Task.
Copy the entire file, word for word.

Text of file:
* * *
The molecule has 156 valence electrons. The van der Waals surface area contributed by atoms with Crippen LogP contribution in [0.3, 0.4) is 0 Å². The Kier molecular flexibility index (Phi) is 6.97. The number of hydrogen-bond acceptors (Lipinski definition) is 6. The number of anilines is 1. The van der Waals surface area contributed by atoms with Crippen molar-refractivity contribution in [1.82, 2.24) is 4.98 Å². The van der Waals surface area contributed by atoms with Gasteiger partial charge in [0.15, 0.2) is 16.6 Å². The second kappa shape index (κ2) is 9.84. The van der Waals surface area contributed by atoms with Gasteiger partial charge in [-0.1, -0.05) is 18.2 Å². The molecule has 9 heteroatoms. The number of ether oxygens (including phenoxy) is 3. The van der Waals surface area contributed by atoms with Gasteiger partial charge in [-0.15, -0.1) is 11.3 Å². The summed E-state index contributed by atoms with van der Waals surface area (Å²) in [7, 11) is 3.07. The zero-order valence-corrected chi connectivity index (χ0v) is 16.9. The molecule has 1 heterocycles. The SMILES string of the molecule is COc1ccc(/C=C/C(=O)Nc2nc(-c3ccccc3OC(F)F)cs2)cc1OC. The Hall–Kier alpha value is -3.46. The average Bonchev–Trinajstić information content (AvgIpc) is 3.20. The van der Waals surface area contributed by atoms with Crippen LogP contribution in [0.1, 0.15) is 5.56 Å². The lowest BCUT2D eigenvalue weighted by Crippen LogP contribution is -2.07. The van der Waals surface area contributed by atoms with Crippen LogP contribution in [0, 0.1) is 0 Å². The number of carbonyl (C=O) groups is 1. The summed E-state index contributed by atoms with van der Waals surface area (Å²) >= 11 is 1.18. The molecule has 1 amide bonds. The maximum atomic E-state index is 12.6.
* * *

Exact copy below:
The molecule has 156 valence electrons. The van der Waals surface area contributed by atoms with Crippen LogP contribution in [0.3, 0.4) is 0 Å². The Kier molecular flexibility index (Phi) is 6.97. The number of hydrogen-bond acceptors (Lipinski definition) is 6. The number of anilines is 1. The van der Waals surface area contributed by atoms with Crippen molar-refractivity contribution in [1.82, 2.24) is 4.98 Å². The van der Waals surface area contributed by atoms with Gasteiger partial charge in [0.15, 0.2) is 16.6 Å². The second kappa shape index (κ2) is 9.84. The van der Waals surface area contributed by atoms with Gasteiger partial charge in [-0.1, -0.05) is 18.2 Å². The molecule has 9 heteroatoms. The number of ether oxygens (including phenoxy) is 3. The van der Waals surface area contributed by atoms with Gasteiger partial charge in [-0.15, -0.1) is 11.3 Å². The summed E-state index contributed by atoms with van der Waals surface area (Å²) in [7, 11) is 3.07. The zero-order valence-corrected chi connectivity index (χ0v) is 16.9. The molecule has 1 heterocycles. The SMILES string of the molecule is COc1ccc(/C=C/C(=O)Nc2nc(-c3ccccc3OC(F)F)cs2)cc1OC. The Hall–Kier alpha value is -3.46. The average Bonchev–Trinajstić information content (AvgIpc) is 3.20. The van der Waals surface area contributed by atoms with Crippen LogP contribution in [0.1, 0.15) is 5.56 Å². The lowest BCUT2D eigenvalue weighted by Crippen LogP contribution is -2.07. The van der Waals surface area contributed by atoms with Crippen LogP contribution in [0, 0.1) is 0 Å². The number of carbonyl (C=O) groups is 1. The summed E-state index contributed by atoms with van der Waals surface area (Å²) >= 11 is 1.18. The molecule has 1 amide bonds. The maximum atomic E-state index is 12.6.